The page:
Tobii eye-tracking technology lets you add a new layer to game control

The eye-tracking technology has been honed over the past decade to a point where it is now a viable method for controlling games. Building from experience in the marketing and user-experience fields the company has created a focused platform that will let it move into the game space.
The company is off to a great start. The 2015 International CES marked its debut in gaming, kicking off with a partnership with peripheral maker SteelSeries for the release of the first consumer eye tracker, the $200 SteelSeries Sentry.
And while the device has some level of support for most PC games, Tobii recently announced official support for Assassin’s Creed: Rogue in cooperation with Ubisoft Kiev, making it the first to embrace the technology.
Tobii showcased its technology at the 2015 Game Developers Conference in San Francisco last week, showing both the Sentry and its dev-focused cousin, the Tobii EyeX. GamesBeat met with products and marketing vice president Henrik Johansson there to see first-hand how eye-tracking can improve gaming control.
The eye-tracking device is a small, thin bar that’s similar to Sony’s PS4 PlayStation Camera in shape, though it’s strictly an infrared affair, connected to a computer via a USB3 cable. It’s light enough that a thin peel-and-stick magnet placed on the bottom ridge of a notebook screen or monitor can hold it up. Aside from a one-time calibration that has the user looking at a grid of dots, no other setup is required.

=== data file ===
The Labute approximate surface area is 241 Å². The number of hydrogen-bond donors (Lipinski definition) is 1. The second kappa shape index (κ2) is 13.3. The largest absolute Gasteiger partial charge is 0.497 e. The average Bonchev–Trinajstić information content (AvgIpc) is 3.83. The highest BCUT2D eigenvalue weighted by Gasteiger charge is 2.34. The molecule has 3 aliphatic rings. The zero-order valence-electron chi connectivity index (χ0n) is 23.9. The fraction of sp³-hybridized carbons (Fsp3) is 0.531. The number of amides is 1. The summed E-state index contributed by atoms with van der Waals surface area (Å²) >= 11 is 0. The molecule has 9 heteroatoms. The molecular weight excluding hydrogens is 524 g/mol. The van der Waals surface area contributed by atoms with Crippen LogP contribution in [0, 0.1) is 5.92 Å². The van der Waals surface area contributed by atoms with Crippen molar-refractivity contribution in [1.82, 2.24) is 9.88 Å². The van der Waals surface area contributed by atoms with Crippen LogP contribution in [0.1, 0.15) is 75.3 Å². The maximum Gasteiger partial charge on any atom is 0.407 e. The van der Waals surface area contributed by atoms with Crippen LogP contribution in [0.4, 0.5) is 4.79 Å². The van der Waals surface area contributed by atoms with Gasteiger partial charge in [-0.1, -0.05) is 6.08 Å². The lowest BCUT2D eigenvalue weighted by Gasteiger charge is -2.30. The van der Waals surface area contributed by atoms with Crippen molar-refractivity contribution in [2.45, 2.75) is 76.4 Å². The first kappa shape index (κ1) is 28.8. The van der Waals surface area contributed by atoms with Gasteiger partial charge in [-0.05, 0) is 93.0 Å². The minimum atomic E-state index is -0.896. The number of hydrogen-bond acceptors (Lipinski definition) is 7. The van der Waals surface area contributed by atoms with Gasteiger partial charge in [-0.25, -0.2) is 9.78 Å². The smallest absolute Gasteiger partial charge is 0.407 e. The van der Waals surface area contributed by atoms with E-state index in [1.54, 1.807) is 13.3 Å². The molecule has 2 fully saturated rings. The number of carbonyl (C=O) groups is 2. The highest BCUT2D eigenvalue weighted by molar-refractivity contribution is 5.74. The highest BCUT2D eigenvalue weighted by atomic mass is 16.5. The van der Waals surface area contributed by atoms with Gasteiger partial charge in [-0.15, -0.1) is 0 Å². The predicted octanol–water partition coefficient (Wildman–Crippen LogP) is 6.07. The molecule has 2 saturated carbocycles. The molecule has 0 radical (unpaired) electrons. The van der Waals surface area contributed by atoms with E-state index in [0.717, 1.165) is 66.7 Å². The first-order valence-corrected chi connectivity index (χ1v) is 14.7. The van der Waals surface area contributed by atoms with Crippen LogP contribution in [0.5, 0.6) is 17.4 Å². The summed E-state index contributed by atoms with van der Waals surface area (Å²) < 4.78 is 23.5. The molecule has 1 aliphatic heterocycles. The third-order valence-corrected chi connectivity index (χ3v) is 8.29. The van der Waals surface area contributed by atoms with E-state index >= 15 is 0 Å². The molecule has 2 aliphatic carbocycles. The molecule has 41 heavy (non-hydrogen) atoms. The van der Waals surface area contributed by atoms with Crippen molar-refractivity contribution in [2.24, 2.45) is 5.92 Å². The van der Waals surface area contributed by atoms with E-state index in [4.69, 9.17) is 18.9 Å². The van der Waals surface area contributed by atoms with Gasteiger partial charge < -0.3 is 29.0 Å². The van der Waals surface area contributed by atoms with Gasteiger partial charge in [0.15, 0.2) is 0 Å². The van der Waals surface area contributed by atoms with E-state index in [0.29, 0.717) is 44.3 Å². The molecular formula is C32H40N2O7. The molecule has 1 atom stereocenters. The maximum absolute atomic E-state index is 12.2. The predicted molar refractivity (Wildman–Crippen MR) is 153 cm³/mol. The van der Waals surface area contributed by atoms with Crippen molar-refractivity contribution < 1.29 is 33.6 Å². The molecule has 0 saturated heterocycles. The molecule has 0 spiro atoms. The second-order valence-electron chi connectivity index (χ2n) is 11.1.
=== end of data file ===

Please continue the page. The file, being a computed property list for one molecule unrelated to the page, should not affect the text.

The eye-tracker’s three illuminators beam out IR light to the user’s face while the bar’s camera takes pictures of the lit face at a rate of 60 hertz. Johansson explains that the camera finds your face and eyes, and from there it can lock into where the pupils are. It tracks the pupils specifically, what they’re looking at becomes the target.
Substituting eye-tracking for mouse movement means that the device is already compatible with just about any PC game.